The grounds are filled with mature plantings including flowering bushes, old-growth trees, a private garden and beautiful lawns. A swimming pool, just off the blue-stone patio which extends the length of the house provides a perfect backdrop for any party.
There is on-site parking with a private “motor court” which will hold several cars. 


The listing for the house is here. For an article about the renovations of the house, click here.

Originally published in Baltimore Fishbowl, Aug. 23, 2021

Friday, August 6, 2021

Shipley Mansion in Wyndham Hills, PA

Many years ago, when I used to write by blog, Pigtown*Design, I wrote a piece about Palmer & Lamdin houses. I received a comment from a man in York, PA who told me he lived in a P&L house, and that there were several others in the neighborhood. Walter Schamu went up to visit, but it wasn't until earlier this spring that I visited. 

This morning, he sent me a link to an article "Colossal gardens planned for Shipley Mansion near summit in Wyndham Hillson a P&L property in Wyndam Hills, PA, along with an Olmsted project. Very kindly, the author, Stephen Smith, gave me permission to reprint it here. 

. . . . . . . . . . . . . . . . . . . . . . . . . . 

In 1931, Olmsted Brothers Landscape Architects designed elegant grounds, surrounding a mansion planned for William S. Shipley, at one of the most elevated sites in Wyndham Hills. The site included a former quarry, in which a vast sunken garden was intended.

Grace Hartman provided some insight about that early Wyndham Hills property of William S. Shipley, which bordered Summit Circle. Grace noted, “A friend shared your article concerning Shipley’s lowlands property on Smallbrook Lane [in Wyndham Hills]. It was passed along due to David Miley’s comment about the Olmsted connection to the colossal gardens planned for the Shipley mansion. Your reply, [placing that property on the southeast corner of Glenwood Drive and S. Summit Circle] pinpoints the site I always suspected. Causing additional exploration.”

Grace’s daughter discovered a York Dispatch article, which appeared February 28, 1931; with the headlines: “W. S. Shipley to Build Mansion at Wyndham Hills, South of York.” After providing some background, Grace shares why the planned gardens at the Shipley mansion have long since held her interest.

William S. Shipley is known for his leadership in the “York Plan” and for being the national spokesman for that defense production plan during World War II; however he also provided astute leadership during York Ice Machinery Corporation’s transition from Ice Making to Air Conditioning during the 1930s. William S. Shipley, then based in Brooklyn, New York, succeeded his older brother Thomas Shipley as president of Yorkco in 1930.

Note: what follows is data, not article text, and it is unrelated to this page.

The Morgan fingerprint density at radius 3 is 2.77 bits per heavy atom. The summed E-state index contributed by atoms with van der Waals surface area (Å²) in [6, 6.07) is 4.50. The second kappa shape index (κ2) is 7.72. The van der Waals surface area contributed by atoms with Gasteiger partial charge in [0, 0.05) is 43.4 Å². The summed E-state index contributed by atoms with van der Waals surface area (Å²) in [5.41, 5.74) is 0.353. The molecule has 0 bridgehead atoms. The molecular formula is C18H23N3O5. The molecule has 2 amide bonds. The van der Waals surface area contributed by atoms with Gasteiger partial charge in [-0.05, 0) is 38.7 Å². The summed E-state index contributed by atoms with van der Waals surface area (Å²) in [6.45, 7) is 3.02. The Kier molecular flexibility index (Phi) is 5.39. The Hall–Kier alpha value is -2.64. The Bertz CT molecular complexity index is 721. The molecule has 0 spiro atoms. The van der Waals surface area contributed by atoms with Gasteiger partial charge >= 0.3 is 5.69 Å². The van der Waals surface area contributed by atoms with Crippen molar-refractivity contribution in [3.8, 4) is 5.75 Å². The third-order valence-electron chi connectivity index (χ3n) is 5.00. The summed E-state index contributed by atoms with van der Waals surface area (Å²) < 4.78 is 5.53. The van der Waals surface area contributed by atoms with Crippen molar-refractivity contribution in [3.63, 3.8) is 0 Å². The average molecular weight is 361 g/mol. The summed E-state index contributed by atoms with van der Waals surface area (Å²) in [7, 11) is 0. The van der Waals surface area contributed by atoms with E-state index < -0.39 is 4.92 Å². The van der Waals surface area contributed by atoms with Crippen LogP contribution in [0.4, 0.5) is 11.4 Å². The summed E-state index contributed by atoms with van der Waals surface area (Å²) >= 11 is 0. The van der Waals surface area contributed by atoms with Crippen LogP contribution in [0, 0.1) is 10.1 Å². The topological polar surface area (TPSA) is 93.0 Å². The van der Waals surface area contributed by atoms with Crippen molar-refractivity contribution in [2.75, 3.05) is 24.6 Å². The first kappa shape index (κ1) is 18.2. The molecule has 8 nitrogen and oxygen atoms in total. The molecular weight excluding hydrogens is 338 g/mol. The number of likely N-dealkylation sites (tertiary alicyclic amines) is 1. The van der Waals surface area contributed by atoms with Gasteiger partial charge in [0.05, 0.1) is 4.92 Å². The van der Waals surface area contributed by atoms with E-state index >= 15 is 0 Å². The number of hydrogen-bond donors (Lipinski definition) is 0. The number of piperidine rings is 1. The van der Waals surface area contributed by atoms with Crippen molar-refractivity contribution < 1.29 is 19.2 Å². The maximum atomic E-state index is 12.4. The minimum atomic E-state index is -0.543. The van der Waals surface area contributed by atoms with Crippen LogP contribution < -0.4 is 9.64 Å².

Mr. & Mrs. William S. Shipley moved to York, and shortly afterwards, Palmer & Lamdin Architects, Baltimore, Maryland, were retained for mansion design and Olmsted Brothers Landscape Architects, Brookline, Massachusetts, were retained for designing the grounds on the vast 11.7-acres property on the southeast corner of Glenwood Drive and S. Summit Circle.

The introductory illustration is Palmer & Lamdin’s Forecourt view of the mansion; looking southeast. The following is the Terrace view of the mansion; looking northwest. Both of these Palmer & Lamdin drawings are dated April 1931.

Quoting from the February 28, 1931 article in The York Dispatch: “William S. Shipley, president of the York Ice Machinery Corporation, will build a beautiful, modern home on one of the most elevated sites at Wyndham Hills, the attractive new real estate development south of York.”

“The site includes a quarry, which will be made into a vast sunken garden of great beauty. This picturesque feature will undoubtedly prove one of the show spots of Wyndham Hills, as it will be the largest sunken garden in the United States, covering more than an acre of land well suited for the purpose. The grounds surrounding the home to be built will be beautiful.”

The Frederick Law Olmsted National Historic Site, of the National Park Service, contains many of the Olmsted design iterations for the grounds. The August 19, 1931 plans, with a small September revision, appear to be the final version. The following is an enlarged slice of that Grading Plan; which includes the mansion and the sunken garden, surrounding a pond. I’ve annotated that slice with a few notes and noted the Forecourt and Terrace Viewpoints of the earlier mansion illustrations.

Slice of Grading Plan for Wyndham Hills property of William S. Shipley, York, PA; by Olmsted Brothers Landscape Architects, Brookline, Mass., August 19, 1931 (File No. 9261, Plan No. 18; Courtesy of the National Park Service, Frederick Law Olmsted National Historic Site. Annotated by S.H. Smith, 2021)

The location of the Olmsted Grading Plan slice, is positioned, and ghosted, in the following traditional overall view with North upward. The 11.7-acres, which William S. Shipley initiated a purchase during February of 1931, was in Section U of Wyndham Hills, and was originally set-up as nine lots; of which eight were initially intended for houses, with the quarry site not intended for sale. However with his vision, Shipley intended to utilize that former quarry as a sunken garden, via guidance from Olmsted.

Grace Hartman shared: “Regularly visited a school friend up in Wyndham Hills. Her parents often had troubles with the sneaky regulations to live in that development. And where I heard tales of other residents at odds with those in charge of the Wyndham Hills development. Do not remember most, however being a garden person, sticking in my mind was ruling on colossal gardens planned in the Summit Circle vicinity declared a nuisance. Thanks, now know they were likely Shipley’s gardens designed by Olmsted.”